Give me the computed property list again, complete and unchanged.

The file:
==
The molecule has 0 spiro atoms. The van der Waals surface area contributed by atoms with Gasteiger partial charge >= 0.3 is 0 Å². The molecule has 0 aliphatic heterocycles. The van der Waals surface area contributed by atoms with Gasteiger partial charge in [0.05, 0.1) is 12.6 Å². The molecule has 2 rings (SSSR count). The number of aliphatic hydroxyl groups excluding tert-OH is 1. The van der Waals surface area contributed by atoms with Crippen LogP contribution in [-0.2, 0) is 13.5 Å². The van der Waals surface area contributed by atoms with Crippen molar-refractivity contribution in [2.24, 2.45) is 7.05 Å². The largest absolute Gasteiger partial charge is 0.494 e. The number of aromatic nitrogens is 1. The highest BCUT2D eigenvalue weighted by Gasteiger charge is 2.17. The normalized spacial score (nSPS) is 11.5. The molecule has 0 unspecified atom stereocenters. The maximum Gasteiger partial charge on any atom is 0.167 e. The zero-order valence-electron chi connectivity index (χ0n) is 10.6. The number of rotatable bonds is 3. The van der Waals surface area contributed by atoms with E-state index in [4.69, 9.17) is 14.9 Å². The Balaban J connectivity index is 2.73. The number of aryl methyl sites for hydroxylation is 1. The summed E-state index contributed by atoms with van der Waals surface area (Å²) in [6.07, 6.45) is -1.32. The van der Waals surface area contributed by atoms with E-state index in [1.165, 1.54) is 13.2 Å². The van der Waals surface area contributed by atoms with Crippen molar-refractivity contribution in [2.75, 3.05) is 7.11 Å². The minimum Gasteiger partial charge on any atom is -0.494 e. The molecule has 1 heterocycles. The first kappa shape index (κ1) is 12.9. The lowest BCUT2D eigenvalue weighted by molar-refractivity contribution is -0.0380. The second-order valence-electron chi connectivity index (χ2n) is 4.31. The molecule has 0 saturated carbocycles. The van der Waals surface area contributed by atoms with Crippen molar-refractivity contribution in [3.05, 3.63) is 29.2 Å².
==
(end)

The molecule has 0 spiro atoms. The van der Waals surface area contributed by atoms with Gasteiger partial charge >= 0.3 is 0 Å². The molecule has 0 aliphatic heterocycles. The van der Waals surface area contributed by atoms with Gasteiger partial charge in [0.05, 0.1) is 12.6 Å². The molecule has 2 rings (SSSR count). The number of aliphatic hydroxyl groups excluding tert-OH is 1. The van der Waals surface area contributed by atoms with Crippen LogP contribution in [-0.2, 0) is 13.5 Å². The van der Waals surface area contributed by atoms with Crippen molar-refractivity contribution in [2.24, 2.45) is 7.05 Å². The largest absolute Gasteiger partial charge is 0.494 e. The number of aromatic nitrogens is 1. The highest BCUT2D eigenvalue weighted by Gasteiger charge is 2.17. The normalized spacial score (nSPS) is 11.5. The molecule has 0 unspecified atom stereocenters. The maximum Gasteiger partial charge on any atom is 0.167 e. The zero-order valence-electron chi connectivity index (χ0n) is 10.6. The number of rotatable bonds is 3. The van der Waals surface area contributed by atoms with E-state index in [4.69, 9.17) is 14.9 Å². The Balaban J connectivity index is 2.73. The number of aryl methyl sites for hydroxylation is 1. The summed E-state index contributed by atoms with van der Waals surface area (Å²) in [6.07, 6.45) is -1.32. The van der Waals surface area contributed by atoms with E-state index in [1.165, 1.54) is 13.2 Å². The van der Waals surface area contributed by atoms with Crippen molar-refractivity contribution in [2.75, 3.05) is 7.11 Å². The minimum Gasteiger partial charge on any atom is -0.494 e. The molecule has 1 heterocycles. The first kappa shape index (κ1) is 12.9. The lowest BCUT2D eigenvalue weighted by molar-refractivity contribution is -0.0380. The second-order valence-electron chi connectivity index (χ2n) is 4.31. The molecule has 0 saturated carbocycles. The van der Waals surface area contributed by atoms with Crippen molar-refractivity contribution in [3.05, 3.63) is 29.2 Å².